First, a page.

Previously managing editor at the Berlin-based digital magazine Freunde von Freunden and I Love You magazine, freelance writer Zsuzsanna Toth now contributes to the likes of i-D and works as an editorial consultant. She’s been collecting magazines ever since she was a teenager and – like most mag-fanatics – thinks carefully about how she arranges issues in her apartment.
‘When it comes to my magazine shelf I go for the most common tool in Berlin: the floor,’ Zsuzsanna explains. ‘That has little to do with having a minimal-aesthetic obsession, though. My apartment is – unlike what’s normal in Berlin – really tiny. Putting a big shelf in would make the space ridiculously small.’
The collection pictured in her photograph is part of ‘the bigger picture’. ‘The day of my private library will come,’ Zsuzsanna assures us. ‘Just you (I) wait.’
As ever, we asked Zsuzsanna to pick three issues from her stack: a new issue, an old issue, and another thing.
A new issue: Supplement, #3
To be honest, I am generally not a fan of magazines that serve as/are a bi-product of an agency. The function often feels forced, the form predictable or exaggerated.
One-year-young Supplement, though, proves me wrong. Co-edited by the founders of UK based Plus Agency alongside Justin Quirk and Alex Rayner, the minimally designed magazine (“Supplement is curated like a gallery; presenting a neutral aesthetic”) is refreshingly unpretentious, but filled through-and-through with appealing content.
In the third issue there are beautiful portraits of Klara Kristin, Glen Martin and Petra Cortright, an examination of China’s post-Tiananmen art scene, and a look at the visual language of digital malfunction. It investigates the borders of creativity – and it’s a successful example of modern publishing.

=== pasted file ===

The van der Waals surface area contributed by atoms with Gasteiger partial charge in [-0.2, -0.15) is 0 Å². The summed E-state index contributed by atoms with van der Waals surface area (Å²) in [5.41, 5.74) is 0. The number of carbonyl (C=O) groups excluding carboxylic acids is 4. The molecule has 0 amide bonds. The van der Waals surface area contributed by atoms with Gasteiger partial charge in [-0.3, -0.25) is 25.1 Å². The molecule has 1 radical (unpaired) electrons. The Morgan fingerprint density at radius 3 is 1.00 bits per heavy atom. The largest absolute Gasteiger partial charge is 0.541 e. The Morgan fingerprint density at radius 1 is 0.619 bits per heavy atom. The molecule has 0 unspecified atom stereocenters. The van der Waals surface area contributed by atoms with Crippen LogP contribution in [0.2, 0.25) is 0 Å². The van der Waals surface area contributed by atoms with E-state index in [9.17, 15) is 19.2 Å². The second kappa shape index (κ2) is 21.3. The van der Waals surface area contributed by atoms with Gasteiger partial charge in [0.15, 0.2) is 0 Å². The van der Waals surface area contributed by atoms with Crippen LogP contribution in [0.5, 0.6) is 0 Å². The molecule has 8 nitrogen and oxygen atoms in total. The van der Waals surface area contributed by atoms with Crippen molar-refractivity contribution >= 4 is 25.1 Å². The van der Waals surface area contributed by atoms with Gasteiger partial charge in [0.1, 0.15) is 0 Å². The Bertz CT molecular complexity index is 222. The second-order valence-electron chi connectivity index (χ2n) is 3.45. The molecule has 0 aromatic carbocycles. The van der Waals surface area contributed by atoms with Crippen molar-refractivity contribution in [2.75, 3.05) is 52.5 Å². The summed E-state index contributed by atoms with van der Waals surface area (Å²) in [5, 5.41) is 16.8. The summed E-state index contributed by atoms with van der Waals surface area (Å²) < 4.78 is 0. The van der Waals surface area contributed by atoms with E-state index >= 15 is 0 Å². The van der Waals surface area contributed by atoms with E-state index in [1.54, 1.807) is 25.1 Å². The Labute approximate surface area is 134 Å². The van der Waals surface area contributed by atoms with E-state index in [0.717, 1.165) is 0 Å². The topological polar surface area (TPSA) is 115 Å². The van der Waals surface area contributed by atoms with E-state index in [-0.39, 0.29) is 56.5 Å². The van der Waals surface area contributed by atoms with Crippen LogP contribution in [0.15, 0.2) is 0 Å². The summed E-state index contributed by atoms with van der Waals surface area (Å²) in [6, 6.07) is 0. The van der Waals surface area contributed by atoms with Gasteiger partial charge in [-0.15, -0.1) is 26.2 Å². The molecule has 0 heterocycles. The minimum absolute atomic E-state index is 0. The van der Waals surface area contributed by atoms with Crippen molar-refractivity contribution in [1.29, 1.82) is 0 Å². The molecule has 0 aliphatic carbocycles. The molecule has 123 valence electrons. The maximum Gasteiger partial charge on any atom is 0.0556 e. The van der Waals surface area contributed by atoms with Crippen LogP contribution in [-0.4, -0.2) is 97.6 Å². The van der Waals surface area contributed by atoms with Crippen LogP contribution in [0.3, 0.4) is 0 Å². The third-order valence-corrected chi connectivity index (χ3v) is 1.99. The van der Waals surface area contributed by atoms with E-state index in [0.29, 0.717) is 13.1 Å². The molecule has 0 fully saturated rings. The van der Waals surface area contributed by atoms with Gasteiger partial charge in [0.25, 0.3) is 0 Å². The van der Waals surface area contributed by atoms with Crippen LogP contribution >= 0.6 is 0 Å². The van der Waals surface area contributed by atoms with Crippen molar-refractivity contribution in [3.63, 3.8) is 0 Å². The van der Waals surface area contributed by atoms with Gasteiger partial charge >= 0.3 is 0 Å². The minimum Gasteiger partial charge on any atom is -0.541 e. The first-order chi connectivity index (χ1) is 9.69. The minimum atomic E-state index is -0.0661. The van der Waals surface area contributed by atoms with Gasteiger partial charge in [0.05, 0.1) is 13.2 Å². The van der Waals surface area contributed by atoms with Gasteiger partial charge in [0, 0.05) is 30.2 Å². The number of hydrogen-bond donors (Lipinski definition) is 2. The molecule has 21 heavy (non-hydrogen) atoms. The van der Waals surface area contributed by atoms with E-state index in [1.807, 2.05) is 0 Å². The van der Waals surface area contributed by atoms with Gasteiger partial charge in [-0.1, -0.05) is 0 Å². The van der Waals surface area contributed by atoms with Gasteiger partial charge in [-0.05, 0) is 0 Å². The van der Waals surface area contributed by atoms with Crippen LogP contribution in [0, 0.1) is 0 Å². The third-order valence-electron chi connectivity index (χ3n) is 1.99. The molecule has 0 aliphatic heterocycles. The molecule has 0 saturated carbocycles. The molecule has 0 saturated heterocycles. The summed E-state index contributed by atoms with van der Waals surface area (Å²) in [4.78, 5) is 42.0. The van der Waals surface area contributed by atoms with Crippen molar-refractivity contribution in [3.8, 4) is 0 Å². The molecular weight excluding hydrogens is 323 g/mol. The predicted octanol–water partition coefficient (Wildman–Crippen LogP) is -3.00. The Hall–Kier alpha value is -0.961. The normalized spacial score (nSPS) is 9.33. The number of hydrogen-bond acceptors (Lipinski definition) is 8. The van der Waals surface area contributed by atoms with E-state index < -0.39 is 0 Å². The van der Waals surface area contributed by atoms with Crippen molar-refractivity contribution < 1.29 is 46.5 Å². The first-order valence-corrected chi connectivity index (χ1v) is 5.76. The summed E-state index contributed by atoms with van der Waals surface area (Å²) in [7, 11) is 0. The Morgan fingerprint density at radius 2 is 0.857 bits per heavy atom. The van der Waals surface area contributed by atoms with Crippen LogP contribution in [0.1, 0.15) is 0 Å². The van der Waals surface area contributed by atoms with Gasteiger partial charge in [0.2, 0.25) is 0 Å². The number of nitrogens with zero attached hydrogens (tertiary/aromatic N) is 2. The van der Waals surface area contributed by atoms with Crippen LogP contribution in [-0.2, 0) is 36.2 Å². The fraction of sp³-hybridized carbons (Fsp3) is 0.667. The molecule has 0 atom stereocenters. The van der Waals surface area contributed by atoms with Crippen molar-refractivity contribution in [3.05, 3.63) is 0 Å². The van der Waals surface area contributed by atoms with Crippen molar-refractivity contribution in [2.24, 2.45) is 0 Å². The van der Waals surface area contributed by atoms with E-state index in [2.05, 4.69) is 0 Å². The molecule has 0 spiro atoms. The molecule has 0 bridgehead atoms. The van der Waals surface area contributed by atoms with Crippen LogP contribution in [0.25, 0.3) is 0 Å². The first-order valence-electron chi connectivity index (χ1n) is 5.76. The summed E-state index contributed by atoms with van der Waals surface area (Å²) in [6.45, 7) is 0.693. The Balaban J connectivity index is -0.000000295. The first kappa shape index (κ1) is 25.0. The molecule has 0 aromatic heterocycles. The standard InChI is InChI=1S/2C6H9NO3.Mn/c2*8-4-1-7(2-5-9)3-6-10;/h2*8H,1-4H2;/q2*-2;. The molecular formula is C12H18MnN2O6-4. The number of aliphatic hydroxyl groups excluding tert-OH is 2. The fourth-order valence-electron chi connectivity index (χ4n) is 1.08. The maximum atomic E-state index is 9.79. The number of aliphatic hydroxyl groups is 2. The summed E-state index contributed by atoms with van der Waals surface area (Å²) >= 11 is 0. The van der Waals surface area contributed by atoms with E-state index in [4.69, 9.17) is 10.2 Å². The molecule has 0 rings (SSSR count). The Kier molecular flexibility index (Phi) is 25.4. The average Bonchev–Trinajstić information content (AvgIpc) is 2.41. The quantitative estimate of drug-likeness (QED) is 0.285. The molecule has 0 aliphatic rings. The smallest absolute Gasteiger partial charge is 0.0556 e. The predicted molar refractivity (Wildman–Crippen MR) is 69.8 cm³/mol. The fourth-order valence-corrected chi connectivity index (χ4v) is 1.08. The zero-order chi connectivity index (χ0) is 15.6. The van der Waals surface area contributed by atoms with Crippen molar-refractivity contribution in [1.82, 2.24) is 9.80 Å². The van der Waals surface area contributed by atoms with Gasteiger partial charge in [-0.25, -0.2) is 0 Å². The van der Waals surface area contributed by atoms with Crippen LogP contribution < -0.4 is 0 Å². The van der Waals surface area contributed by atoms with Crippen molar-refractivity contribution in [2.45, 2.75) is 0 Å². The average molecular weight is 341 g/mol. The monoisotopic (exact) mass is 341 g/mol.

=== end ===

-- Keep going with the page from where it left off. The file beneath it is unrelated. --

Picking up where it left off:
An old issue: The Alpine Review #1
In immense anticipation for the third issue, I recently re-read the first issue of The Alpine Review, themed ‘Antifragility’ and published in 2012. I remember vividly when I got my hands on this one; I was overwhelmed by its size and its content that felt so on point and in line with the current culture that I initially thought it would be published at least bi-monthly. That said, it took me many weeks to finish the whole ‘thing’. It reads like a contemporary novel, each article marking another essential chapter.
So far there have only been two issues released and while I truly hope the Canadian magazine investigating contemporary culture, systems and society speeds up in terms of its rhythm of publication, another look at the issue makes me realise that this is not just a wish but a necessity. Inside issue one: articles on coffeshopification, the idea of magazines as identities and platforms, the internet of things, Corporate Families and Dreams. ‘Antifragility’ as a theme lends itself to a new kind of thought process, it’s a novel way of organising thinking in these chaotic types. It sounds quite up to date, doesn’t it?
And another thing…: #Fashion by Matin Zad
I have a little separate collection of zines and photobooks – each one bought on travels and/or flea markets. They deserve a separate spot in my flat, one that I mostly touch on Sundays or in rare moments where I feel almost bored and am looking for a new fuel of (excuse the term) inspiration. Unlike my ‘magazine shelf’ that gets a revamp regularly, this stack is growing only slowly, but steadily.
The newest addition to that collection is the photobook #Fashion by Matin Zad. I stumbled over one of his comparative photographs on tumblr (one interpreting Yohji Yamamoto) last year without context or credit. I felt immediately drawn to the aesthetics of it and pinned it on my cork board. A couple of weeks later I found out about Zad’s idiosyncratic work; in #Fashion – which started initially as an Instagram project – the New York artist and photographer collects reinterpretations of luxury brands he finds in everyday life, captured with, what else, his iPhone.
Being lost – as I mostly am (see portrait photo) – in the streets of Brooklyn a couple of weeks ago I found myself in a little independent book and magazine store where I picked up the print edition of his collection of which the existence I didn’t know about until then… a rabbit hole of nice coincidences.
The artists uses no words, just images. It’s easily digestable content for both the fashion savvy and… tired.